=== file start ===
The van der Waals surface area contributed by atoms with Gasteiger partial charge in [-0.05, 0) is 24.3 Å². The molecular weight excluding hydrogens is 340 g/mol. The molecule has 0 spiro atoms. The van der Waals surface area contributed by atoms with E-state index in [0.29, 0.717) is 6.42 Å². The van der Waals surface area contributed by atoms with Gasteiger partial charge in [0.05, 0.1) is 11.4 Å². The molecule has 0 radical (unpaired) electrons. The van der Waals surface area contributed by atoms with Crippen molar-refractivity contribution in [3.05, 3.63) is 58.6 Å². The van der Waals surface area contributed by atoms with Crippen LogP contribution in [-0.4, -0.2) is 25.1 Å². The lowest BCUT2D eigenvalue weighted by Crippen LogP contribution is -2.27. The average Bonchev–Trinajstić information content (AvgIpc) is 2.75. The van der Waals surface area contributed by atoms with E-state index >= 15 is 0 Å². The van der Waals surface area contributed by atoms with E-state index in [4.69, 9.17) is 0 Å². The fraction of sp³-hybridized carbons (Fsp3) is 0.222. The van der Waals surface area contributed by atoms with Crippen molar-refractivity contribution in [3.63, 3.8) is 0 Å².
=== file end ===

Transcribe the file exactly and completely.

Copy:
The van der Waals surface area contributed by atoms with Gasteiger partial charge in [-0.05, 0) is 24.3 Å². The molecular weight excluding hydrogens is 340 g/mol. The molecule has 0 spiro atoms. The van der Waals surface area contributed by atoms with E-state index in [0.29, 0.717) is 6.42 Å². The van der Waals surface area contributed by atoms with Gasteiger partial charge in [0.05, 0.1) is 11.4 Å². The molecule has 0 radical (unpaired) electrons. The van der Waals surface area contributed by atoms with Crippen molar-refractivity contribution in [3.05, 3.63) is 58.6 Å². The van der Waals surface area contributed by atoms with Crippen LogP contribution in [-0.4, -0.2) is 25.1 Å². The lowest BCUT2D eigenvalue weighted by Crippen LogP contribution is -2.27. The average Bonchev–Trinajstić information content (AvgIpc) is 2.75. The van der Waals surface area contributed by atoms with E-state index >= 15 is 0 Å². The van der Waals surface area contributed by atoms with E-state index in [4.69, 9.17) is 0 Å². The fraction of sp³-hybridized carbons (Fsp3) is 0.222. The van der Waals surface area contributed by atoms with Crippen molar-refractivity contribution in [3.63, 3.8) is 0 Å².